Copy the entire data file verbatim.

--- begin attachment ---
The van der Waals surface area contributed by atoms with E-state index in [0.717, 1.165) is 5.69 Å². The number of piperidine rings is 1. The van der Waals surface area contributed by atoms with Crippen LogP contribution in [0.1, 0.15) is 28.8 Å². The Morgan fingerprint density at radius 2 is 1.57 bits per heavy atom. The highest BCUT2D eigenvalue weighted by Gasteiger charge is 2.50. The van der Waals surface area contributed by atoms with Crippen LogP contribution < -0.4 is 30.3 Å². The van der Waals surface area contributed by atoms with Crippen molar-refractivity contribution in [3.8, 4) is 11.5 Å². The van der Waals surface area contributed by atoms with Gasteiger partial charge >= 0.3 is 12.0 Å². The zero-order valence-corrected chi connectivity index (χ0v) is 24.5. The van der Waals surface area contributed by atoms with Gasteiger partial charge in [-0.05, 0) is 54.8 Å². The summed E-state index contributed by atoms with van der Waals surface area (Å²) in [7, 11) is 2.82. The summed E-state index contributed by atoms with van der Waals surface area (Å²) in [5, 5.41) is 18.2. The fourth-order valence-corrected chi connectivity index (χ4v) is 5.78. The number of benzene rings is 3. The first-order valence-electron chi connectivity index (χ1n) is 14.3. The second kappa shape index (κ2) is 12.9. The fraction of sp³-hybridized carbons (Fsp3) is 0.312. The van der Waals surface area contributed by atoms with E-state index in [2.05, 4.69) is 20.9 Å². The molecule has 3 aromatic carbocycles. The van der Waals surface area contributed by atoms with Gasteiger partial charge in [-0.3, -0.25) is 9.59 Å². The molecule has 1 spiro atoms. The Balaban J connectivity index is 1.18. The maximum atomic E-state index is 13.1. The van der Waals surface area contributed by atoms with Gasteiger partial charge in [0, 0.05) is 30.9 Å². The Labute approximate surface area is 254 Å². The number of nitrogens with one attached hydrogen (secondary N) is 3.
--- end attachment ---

The van der Waals surface area contributed by atoms with E-state index in [0.717, 1.165) is 5.69 Å². The number of piperidine rings is 1. The van der Waals surface area contributed by atoms with Crippen LogP contribution in [0.1, 0.15) is 28.8 Å². The Morgan fingerprint density at radius 2 is 1.57 bits per heavy atom. The highest BCUT2D eigenvalue weighted by Gasteiger charge is 2.50. The van der Waals surface area contributed by atoms with Crippen LogP contribution < -0.4 is 30.3 Å². The van der Waals surface area contributed by atoms with Crippen molar-refractivity contribution in [3.8, 4) is 11.5 Å². The van der Waals surface area contributed by atoms with Gasteiger partial charge >= 0.3 is 12.0 Å². The zero-order valence-corrected chi connectivity index (χ0v) is 24.5. The van der Waals surface area contributed by atoms with Gasteiger partial charge in [-0.05, 0) is 54.8 Å². The summed E-state index contributed by atoms with van der Waals surface area (Å²) in [7, 11) is 2.82. The summed E-state index contributed by atoms with van der Waals surface area (Å²) in [5, 5.41) is 18.2. The fourth-order valence-corrected chi connectivity index (χ4v) is 5.78. The number of benzene rings is 3. The first-order valence-electron chi connectivity index (χ1n) is 14.3. The second kappa shape index (κ2) is 12.9. The fraction of sp³-hybridized carbons (Fsp3) is 0.312. The van der Waals surface area contributed by atoms with E-state index in [2.05, 4.69) is 20.9 Å². The molecule has 3 aromatic carbocycles. The van der Waals surface area contributed by atoms with Gasteiger partial charge in [-0.3, -0.25) is 9.59 Å². The molecule has 1 spiro atoms. The Balaban J connectivity index is 1.18. The maximum atomic E-state index is 13.1. The van der Waals surface area contributed by atoms with Gasteiger partial charge in [0, 0.05) is 30.9 Å². The Labute approximate surface area is 254 Å². The number of nitrogens with one attached hydrogen (secondary N) is 3.